Just as computers and laptops have finally become incorporated into classrooms nationwide, another familiar technological trend is starting to creep into school—the tablet.
Everyone seems to agree that tablets can be effective tools for learning in class. One tablet can store more information than a complete library of textbooks, and not just text. Enhanced graphics and illustrations, plus highly interactive lesson activities are more engaging to students than reading from textbooks, making the tablet ideal for classroom teaching.
Tablets Outweigh Textbooks Because Textbooks Outweigh Tablets.
This impossible statement is true! And it speaks entirely in favor of the tablet. Even older tablets weigh only one-third the weight of an average classroom textbook. Textbook content and curriculum cannot be changed without printing new books and discarding old ones, while tablets are programmable and their lesson content can be updated at any time, without any waste. Tablets also have the mobility of a textbook, and they are without question more adaptable to evolving student needs.
Been There, Done That
Students have also already become acclimated to tablet technology because of the widespread use of smartphones. A few years ago, students might have had to take up classroom time learning how to use the tablet before actually employing it to learn other subjects. Today, however, young people are highly familiar with touch screen technology. Everyone is already using it!
“Uh, Where Are We?”
Of course it would not be fair to list the disadvantages to classroom tablet use, not that they count as advantages of a textbook! While they are capable of adapting better than a textbook, tablets are also capable of distracting better than a textbook. Teachers need students to stay focused on at-hand tasks. While they might not give you too hard a time for flipping to another page in your textbook, you can bet you will get in trouble if you are accessing a divertive app on your tablet rather than paying attention to the ongoing lesson. Classrooms today already forbid the use or exhibition of personal cell phones because of problems with rampant texting and game-playing during lesson time.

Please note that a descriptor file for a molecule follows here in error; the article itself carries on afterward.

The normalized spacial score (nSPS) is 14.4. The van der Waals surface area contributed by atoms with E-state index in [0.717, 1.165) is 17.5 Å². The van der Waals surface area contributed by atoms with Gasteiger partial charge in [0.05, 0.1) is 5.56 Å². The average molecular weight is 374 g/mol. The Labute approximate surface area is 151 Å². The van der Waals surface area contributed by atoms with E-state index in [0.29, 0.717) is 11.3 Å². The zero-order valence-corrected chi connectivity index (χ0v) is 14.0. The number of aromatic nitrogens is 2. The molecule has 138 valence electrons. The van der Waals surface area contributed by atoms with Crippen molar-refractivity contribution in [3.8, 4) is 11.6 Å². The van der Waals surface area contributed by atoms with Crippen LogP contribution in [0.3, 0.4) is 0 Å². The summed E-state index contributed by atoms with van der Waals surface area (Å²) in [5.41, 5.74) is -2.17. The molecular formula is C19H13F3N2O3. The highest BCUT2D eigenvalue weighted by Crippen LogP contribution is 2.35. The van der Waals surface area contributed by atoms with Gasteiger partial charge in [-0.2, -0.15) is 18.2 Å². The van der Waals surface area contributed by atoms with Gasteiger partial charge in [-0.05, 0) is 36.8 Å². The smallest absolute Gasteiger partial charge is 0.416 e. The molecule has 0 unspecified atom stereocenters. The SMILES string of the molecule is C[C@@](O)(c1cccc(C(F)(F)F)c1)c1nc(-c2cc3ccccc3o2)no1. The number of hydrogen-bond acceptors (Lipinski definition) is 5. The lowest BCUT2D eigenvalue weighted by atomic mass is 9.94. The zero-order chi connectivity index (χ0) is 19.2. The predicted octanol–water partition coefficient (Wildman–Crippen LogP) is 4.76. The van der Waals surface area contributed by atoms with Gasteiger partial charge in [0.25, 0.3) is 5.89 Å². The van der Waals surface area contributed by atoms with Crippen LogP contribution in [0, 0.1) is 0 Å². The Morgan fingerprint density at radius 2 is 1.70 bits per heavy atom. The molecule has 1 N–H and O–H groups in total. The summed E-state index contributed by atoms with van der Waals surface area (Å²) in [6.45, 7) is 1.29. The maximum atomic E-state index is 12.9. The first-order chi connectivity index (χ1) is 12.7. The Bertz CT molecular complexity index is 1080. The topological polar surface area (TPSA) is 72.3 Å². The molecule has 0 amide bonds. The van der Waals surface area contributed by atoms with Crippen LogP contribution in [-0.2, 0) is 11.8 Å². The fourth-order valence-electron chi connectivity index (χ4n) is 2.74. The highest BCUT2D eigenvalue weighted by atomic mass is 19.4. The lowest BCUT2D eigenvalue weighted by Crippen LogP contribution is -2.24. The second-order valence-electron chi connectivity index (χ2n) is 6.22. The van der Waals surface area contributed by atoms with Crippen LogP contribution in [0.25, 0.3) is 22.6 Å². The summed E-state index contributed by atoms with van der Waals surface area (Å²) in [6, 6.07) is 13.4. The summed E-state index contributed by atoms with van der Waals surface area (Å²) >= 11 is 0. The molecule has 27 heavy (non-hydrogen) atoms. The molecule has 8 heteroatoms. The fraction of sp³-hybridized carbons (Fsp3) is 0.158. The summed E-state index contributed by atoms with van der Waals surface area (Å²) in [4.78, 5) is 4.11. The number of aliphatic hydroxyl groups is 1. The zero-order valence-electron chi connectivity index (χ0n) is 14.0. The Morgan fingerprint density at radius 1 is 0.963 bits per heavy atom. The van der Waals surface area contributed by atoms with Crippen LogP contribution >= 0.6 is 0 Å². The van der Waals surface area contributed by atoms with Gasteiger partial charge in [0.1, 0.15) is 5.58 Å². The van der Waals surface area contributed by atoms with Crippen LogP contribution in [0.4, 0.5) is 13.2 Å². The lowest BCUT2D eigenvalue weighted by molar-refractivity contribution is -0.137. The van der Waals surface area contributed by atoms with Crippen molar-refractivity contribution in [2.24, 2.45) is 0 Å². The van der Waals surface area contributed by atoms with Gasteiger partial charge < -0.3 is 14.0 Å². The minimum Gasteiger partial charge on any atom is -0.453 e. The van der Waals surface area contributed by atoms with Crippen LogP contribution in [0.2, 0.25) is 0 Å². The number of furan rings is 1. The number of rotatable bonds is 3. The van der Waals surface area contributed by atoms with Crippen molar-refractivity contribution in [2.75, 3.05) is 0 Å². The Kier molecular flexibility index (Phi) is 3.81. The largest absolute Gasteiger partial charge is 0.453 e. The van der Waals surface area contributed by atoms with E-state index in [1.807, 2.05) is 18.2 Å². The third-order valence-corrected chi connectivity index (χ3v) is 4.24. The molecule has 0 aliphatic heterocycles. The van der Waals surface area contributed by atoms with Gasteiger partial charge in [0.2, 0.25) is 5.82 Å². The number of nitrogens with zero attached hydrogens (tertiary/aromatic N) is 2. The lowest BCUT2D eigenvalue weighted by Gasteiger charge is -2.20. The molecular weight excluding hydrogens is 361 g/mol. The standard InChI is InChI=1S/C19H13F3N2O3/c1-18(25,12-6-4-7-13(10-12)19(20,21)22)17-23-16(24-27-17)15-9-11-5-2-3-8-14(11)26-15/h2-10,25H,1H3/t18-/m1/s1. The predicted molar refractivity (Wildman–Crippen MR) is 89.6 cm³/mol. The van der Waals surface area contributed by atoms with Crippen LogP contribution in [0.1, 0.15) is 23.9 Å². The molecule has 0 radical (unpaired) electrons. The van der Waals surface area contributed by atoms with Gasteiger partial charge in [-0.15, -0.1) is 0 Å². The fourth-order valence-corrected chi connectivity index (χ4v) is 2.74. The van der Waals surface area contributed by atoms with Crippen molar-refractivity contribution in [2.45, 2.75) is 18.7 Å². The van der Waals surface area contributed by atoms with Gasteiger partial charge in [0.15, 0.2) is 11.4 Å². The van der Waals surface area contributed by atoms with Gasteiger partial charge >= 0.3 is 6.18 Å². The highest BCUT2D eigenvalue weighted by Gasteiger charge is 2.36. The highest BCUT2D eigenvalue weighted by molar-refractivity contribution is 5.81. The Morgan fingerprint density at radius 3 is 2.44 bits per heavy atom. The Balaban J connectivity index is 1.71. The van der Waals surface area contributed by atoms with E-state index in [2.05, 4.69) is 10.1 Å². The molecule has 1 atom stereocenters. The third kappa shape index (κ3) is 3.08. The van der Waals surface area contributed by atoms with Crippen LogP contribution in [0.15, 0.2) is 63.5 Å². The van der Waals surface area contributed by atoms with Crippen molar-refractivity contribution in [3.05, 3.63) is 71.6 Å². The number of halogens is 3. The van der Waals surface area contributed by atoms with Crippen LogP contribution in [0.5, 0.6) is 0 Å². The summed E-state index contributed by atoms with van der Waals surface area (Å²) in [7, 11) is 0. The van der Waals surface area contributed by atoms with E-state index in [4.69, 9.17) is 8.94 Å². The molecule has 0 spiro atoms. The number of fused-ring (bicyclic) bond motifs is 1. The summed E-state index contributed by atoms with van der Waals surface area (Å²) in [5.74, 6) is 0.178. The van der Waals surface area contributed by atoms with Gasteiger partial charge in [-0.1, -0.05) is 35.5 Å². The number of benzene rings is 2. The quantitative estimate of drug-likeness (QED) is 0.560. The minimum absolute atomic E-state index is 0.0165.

Living Outside the Tablet
Computers have started the process of making writing obsolete, and tablets make typing difficult. The idea that some schools are moving away from teaching writing is sad. Tablet technology in the classroom does good things, but it does not erase the need for basic reading, writing and research skills. It doesn’t do much to develop those skills, either. While tablets are growing in popularity and have many distinct everyday uses in society, students still need to learn how to be able to live outside the tablet. Some functions in life still require knowing how read, write, add and subtract.
Of course, the affordability issue is real. Providing a tablet to every student is a costly investment. But tablets weigh three times less than textbooks, one tablet costs about three times more than one textbook! However, utilizing one tablet over sequential school years makes it cost effective very quickly. Each student would to be able to maintain learning materials for all subjects in one device and experts believe that making tablets a regular part of the education process will save money in the long run.
“My Dog Ate It”
Tablets require more gentility than textbooks. They are fragile. You can’t step on a tablet or throw it and expect nothing to happen. And, unfortunately, tablets disappear more often than textbooks.
Tablet use in classrooms is inevitable as technology continues to push paper and handwriting functions further out of the way. Let us know what your experiences in the classroom has been with tablets. We know every situation is unique and would love to hear about your experiences as well!